Theologically, we know that the Church is supposed to be on mission for God. The church is called to leave what’s comfortable and propel itself out into the darkness as light, living the counter-culture life of the Kingdom of God.

But here’s a question we all need to consider: How can a church be missional unless the families are?

Generally, we understand the word “discipleship” to mean “teaching our children or our friends, or any convert for that matter, the truths of Scripture, the doctrine and theology of God, and establishing the moral codes of the faith.” All this is good, but only if we understand the fuller meaning of Jesus’ idea of what a disciple is.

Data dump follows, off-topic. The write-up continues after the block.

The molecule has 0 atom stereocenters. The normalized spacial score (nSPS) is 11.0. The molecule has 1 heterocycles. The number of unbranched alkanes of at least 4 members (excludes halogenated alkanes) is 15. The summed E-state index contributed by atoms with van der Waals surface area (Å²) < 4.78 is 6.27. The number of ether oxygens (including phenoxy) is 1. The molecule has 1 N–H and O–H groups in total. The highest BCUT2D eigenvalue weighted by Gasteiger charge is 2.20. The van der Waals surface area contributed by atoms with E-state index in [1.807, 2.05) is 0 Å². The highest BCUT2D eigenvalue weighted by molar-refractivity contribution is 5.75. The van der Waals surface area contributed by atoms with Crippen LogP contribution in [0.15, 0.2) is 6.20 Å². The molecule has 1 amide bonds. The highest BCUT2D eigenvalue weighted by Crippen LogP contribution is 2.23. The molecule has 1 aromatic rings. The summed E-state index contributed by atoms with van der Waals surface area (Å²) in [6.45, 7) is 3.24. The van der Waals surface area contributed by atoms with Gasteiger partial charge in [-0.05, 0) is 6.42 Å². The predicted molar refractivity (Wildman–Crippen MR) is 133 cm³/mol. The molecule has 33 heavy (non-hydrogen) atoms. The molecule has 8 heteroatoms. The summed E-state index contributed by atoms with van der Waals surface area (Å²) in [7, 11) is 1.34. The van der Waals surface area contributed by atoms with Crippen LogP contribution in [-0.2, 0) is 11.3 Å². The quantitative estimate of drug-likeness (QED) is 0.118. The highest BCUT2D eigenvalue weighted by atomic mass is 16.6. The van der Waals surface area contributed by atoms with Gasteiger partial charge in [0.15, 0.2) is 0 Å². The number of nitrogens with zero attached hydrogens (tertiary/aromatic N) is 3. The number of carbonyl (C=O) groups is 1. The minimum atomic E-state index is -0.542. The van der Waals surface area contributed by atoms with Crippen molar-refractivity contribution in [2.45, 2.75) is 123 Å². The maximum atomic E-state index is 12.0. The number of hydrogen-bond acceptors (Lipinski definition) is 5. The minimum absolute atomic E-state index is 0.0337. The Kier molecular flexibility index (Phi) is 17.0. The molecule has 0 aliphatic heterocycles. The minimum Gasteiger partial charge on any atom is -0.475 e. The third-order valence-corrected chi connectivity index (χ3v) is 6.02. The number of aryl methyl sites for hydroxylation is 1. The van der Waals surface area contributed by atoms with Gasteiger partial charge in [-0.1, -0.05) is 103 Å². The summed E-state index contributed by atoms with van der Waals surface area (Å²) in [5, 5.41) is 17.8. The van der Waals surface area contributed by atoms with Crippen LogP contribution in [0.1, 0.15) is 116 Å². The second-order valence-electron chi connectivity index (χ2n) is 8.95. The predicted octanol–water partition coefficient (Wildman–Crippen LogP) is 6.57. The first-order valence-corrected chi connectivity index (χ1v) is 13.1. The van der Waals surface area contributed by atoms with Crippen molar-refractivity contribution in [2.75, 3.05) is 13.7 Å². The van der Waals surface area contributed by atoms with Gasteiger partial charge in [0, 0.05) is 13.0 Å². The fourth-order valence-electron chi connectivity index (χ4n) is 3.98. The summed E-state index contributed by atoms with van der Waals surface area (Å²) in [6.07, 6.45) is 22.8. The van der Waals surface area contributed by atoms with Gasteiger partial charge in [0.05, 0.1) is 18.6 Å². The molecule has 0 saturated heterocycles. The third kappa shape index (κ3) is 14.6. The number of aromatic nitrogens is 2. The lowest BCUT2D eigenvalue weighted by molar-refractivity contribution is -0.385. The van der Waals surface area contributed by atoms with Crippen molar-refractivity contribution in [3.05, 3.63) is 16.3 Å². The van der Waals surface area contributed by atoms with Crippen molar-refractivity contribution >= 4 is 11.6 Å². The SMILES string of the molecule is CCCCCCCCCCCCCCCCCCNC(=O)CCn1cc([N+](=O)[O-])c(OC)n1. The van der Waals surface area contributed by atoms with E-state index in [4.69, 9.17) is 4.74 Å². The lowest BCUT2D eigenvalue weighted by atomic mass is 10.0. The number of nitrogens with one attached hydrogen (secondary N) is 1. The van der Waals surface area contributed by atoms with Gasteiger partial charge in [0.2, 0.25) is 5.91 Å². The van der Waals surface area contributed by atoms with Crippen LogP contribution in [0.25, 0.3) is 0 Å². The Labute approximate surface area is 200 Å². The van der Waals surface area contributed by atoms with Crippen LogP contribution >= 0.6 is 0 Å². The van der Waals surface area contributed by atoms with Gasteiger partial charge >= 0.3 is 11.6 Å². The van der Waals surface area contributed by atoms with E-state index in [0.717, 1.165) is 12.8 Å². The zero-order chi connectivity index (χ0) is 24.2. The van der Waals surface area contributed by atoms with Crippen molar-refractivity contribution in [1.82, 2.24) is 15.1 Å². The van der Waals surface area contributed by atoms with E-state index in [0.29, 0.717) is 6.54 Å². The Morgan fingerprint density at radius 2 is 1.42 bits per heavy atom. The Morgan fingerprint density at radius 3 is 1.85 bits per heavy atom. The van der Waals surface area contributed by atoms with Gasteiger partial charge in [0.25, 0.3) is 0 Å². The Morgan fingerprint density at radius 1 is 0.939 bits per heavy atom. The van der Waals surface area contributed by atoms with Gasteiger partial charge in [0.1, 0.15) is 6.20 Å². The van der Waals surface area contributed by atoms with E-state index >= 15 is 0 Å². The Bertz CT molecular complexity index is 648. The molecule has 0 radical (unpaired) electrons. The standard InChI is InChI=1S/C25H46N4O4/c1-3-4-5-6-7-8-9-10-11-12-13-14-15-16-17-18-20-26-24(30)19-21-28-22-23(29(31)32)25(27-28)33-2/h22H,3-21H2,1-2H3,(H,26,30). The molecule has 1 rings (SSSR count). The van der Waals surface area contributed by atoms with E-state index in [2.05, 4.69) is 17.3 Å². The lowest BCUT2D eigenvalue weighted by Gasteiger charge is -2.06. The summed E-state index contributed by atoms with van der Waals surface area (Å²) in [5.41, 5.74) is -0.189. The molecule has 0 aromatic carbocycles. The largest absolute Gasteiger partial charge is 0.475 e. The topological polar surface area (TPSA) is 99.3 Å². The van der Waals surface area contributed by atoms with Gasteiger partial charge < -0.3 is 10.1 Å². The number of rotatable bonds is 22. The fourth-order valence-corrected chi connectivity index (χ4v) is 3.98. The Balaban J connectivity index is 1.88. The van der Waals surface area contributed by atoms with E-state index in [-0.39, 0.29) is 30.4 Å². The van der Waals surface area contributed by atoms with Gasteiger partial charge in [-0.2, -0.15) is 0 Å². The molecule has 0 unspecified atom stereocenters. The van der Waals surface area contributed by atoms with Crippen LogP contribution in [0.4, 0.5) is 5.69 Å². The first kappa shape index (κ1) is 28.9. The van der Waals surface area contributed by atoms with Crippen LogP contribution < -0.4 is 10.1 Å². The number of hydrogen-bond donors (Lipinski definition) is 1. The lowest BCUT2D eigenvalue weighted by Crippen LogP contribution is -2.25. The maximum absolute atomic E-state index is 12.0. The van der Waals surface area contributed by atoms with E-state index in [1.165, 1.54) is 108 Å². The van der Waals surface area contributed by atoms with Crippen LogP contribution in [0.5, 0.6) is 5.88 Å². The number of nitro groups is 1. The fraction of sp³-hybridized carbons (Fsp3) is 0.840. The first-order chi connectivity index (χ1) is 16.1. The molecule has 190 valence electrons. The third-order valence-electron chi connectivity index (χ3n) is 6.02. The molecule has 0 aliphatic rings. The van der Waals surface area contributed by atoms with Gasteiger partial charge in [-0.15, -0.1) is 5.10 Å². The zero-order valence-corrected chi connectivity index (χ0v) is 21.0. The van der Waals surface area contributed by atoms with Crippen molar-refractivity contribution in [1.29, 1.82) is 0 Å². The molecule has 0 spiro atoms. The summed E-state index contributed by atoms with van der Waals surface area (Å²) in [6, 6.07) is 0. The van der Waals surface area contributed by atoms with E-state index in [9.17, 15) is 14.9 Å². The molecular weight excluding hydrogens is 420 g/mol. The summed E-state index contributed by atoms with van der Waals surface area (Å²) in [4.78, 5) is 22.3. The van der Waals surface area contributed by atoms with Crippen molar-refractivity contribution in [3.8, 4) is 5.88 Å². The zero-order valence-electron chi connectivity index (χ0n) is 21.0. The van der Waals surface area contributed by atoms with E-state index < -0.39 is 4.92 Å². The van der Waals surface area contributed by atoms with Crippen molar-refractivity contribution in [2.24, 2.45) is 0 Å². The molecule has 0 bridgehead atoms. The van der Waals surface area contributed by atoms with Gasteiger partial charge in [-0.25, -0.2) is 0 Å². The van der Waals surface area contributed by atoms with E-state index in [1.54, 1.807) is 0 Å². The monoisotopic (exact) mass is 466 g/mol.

He goes on to explain that Jesus understood a disciple to be more of an apprentice.  In other words, disciples worked under the watchful eye of the master carpenter as He empowered them to complete the work.  He modeled the way and formed in them His very life.

Halter continues:

Western, non-participatory discipleship, in other words, is satisfied when a person knows concepts about God, but apprenticeship isn’t satisfied until the person has learned to live the life of God. This is a simple but profound switch in thinking for several reasons.

First, God is going to hold us accountable on the level of apprenticeship. Especially with regard to our children. More specifically, God wants us to form not just doctrine, theology and moral codes in our kids. He wants us to form the very life of Jesus in them.